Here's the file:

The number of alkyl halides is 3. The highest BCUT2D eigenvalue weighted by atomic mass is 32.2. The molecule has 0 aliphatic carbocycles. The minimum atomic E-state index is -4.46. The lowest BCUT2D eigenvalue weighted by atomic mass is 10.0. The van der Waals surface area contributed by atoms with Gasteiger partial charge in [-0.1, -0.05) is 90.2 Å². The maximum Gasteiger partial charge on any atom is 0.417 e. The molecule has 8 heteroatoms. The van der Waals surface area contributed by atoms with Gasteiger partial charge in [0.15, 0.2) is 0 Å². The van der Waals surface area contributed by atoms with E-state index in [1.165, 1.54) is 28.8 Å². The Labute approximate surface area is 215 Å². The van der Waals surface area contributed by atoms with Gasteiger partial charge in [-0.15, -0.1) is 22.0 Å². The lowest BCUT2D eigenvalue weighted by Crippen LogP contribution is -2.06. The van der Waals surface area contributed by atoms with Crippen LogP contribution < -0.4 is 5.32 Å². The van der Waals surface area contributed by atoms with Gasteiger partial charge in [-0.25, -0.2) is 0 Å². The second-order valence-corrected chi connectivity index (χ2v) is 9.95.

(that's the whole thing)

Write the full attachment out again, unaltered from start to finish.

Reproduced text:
The number of alkyl halides is 3. The highest BCUT2D eigenvalue weighted by atomic mass is 32.2. The molecule has 0 aliphatic carbocycles. The minimum atomic E-state index is -4.46. The lowest BCUT2D eigenvalue weighted by atomic mass is 10.0. The van der Waals surface area contributed by atoms with Gasteiger partial charge in [-0.1, -0.05) is 90.2 Å². The maximum Gasteiger partial charge on any atom is 0.417 e. The molecule has 8 heteroatoms. The van der Waals surface area contributed by atoms with Gasteiger partial charge in [0.15, 0.2) is 0 Å². The van der Waals surface area contributed by atoms with E-state index in [1.165, 1.54) is 28.8 Å². The Labute approximate surface area is 215 Å². The van der Waals surface area contributed by atoms with Gasteiger partial charge in [-0.15, -0.1) is 22.0 Å². The lowest BCUT2D eigenvalue weighted by Crippen LogP contribution is -2.06. The van der Waals surface area contributed by atoms with Crippen LogP contribution < -0.4 is 5.32 Å². The van der Waals surface area contributed by atoms with Gasteiger partial charge in [-0.25, -0.2) is 0 Å². The second-order valence-corrected chi connectivity index (χ2v) is 9.95.